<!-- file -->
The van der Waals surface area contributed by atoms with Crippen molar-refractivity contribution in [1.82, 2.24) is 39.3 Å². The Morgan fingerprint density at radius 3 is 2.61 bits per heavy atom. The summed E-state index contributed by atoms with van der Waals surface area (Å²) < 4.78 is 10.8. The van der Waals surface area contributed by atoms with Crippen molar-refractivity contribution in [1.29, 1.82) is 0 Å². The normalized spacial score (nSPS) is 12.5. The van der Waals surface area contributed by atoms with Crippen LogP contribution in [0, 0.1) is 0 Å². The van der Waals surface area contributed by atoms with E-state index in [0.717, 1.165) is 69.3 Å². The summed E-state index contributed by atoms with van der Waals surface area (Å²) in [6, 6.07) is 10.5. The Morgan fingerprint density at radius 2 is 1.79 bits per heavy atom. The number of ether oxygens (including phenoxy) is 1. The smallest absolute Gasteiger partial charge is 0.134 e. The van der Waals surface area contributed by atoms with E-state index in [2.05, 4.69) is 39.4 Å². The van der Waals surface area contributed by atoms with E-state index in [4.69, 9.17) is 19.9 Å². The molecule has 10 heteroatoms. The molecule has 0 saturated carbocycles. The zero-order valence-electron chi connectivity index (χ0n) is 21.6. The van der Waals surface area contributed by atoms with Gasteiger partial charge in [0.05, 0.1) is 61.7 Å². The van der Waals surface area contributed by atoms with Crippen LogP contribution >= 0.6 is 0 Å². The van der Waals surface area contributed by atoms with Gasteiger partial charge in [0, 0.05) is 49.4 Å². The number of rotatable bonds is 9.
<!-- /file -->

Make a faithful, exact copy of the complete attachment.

The van der Waals surface area contributed by atoms with Crippen molar-refractivity contribution in [1.82, 2.24) is 39.3 Å². The Morgan fingerprint density at radius 3 is 2.61 bits per heavy atom. The summed E-state index contributed by atoms with van der Waals surface area (Å²) < 4.78 is 10.8. The van der Waals surface area contributed by atoms with Crippen molar-refractivity contribution in [1.29, 1.82) is 0 Å². The normalized spacial score (nSPS) is 12.5. The van der Waals surface area contributed by atoms with Crippen LogP contribution in [0, 0.1) is 0 Å². The van der Waals surface area contributed by atoms with E-state index in [0.717, 1.165) is 69.3 Å². The summed E-state index contributed by atoms with van der Waals surface area (Å²) in [6, 6.07) is 10.5. The Morgan fingerprint density at radius 2 is 1.79 bits per heavy atom. The number of ether oxygens (including phenoxy) is 1. The smallest absolute Gasteiger partial charge is 0.134 e. The van der Waals surface area contributed by atoms with E-state index in [2.05, 4.69) is 39.4 Å². The van der Waals surface area contributed by atoms with E-state index in [4.69, 9.17) is 19.9 Å². The molecule has 10 heteroatoms. The molecule has 0 saturated carbocycles. The zero-order valence-electron chi connectivity index (χ0n) is 21.6. The van der Waals surface area contributed by atoms with Gasteiger partial charge in [0.05, 0.1) is 61.7 Å². The van der Waals surface area contributed by atoms with Crippen LogP contribution >= 0.6 is 0 Å². The van der Waals surface area contributed by atoms with Gasteiger partial charge in [0, 0.05) is 49.4 Å². The number of rotatable bonds is 9.